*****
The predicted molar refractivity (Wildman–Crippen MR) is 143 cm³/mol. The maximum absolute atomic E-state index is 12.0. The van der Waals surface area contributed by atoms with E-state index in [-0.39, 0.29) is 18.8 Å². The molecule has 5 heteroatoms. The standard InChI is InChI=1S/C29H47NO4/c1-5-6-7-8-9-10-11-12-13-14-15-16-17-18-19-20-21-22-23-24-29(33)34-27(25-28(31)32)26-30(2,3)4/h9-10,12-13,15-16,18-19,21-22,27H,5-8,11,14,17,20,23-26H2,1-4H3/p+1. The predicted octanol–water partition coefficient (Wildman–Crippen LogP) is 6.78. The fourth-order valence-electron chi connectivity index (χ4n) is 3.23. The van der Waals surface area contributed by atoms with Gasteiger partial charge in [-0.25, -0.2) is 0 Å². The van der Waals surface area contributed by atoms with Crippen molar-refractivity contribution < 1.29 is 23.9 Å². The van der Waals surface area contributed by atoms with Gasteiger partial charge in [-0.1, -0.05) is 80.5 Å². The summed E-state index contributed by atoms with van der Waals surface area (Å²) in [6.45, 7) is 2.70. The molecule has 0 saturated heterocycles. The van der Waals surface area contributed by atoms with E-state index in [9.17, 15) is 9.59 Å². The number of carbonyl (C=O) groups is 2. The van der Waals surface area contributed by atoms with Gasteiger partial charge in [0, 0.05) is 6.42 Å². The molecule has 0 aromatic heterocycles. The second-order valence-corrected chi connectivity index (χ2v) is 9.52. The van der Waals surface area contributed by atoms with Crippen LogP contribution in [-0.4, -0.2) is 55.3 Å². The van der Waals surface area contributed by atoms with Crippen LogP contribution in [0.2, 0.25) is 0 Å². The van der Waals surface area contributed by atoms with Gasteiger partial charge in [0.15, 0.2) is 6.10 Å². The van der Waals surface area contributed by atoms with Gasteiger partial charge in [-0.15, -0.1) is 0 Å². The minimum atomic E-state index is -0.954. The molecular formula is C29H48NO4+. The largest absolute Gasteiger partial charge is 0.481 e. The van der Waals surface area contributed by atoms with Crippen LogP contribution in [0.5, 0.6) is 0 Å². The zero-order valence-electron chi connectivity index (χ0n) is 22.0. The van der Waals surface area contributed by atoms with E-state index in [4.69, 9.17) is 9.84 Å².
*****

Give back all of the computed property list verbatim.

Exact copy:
The predicted molar refractivity (Wildman–Crippen MR) is 143 cm³/mol. The maximum absolute atomic E-state index is 12.0. The van der Waals surface area contributed by atoms with E-state index in [-0.39, 0.29) is 18.8 Å². The molecule has 5 heteroatoms. The standard InChI is InChI=1S/C29H47NO4/c1-5-6-7-8-9-10-11-12-13-14-15-16-17-18-19-20-21-22-23-24-29(33)34-27(25-28(31)32)26-30(2,3)4/h9-10,12-13,15-16,18-19,21-22,27H,5-8,11,14,17,20,23-26H2,1-4H3/p+1. The predicted octanol–water partition coefficient (Wildman–Crippen LogP) is 6.78. The fourth-order valence-electron chi connectivity index (χ4n) is 3.23. The van der Waals surface area contributed by atoms with Gasteiger partial charge in [-0.25, -0.2) is 0 Å². The van der Waals surface area contributed by atoms with Crippen molar-refractivity contribution < 1.29 is 23.9 Å². The van der Waals surface area contributed by atoms with Gasteiger partial charge in [-0.1, -0.05) is 80.5 Å². The summed E-state index contributed by atoms with van der Waals surface area (Å²) in [6.45, 7) is 2.70. The molecule has 0 saturated heterocycles. The van der Waals surface area contributed by atoms with E-state index in [9.17, 15) is 9.59 Å². The number of carbonyl (C=O) groups is 2. The van der Waals surface area contributed by atoms with Gasteiger partial charge in [0, 0.05) is 6.42 Å². The molecule has 0 aromatic heterocycles. The second-order valence-corrected chi connectivity index (χ2v) is 9.52. The van der Waals surface area contributed by atoms with Crippen LogP contribution in [-0.4, -0.2) is 55.3 Å². The van der Waals surface area contributed by atoms with Crippen LogP contribution in [0.2, 0.25) is 0 Å². The van der Waals surface area contributed by atoms with Gasteiger partial charge in [0.15, 0.2) is 6.10 Å². The van der Waals surface area contributed by atoms with Gasteiger partial charge in [-0.15, -0.1) is 0 Å². The minimum atomic E-state index is -0.954. The molecular formula is C29H48NO4+. The largest absolute Gasteiger partial charge is 0.481 e. The van der Waals surface area contributed by atoms with Crippen LogP contribution in [0.5, 0.6) is 0 Å². The zero-order valence-electron chi connectivity index (χ0n) is 22.0. The van der Waals surface area contributed by atoms with E-state index in [4.69, 9.17) is 9.84 Å².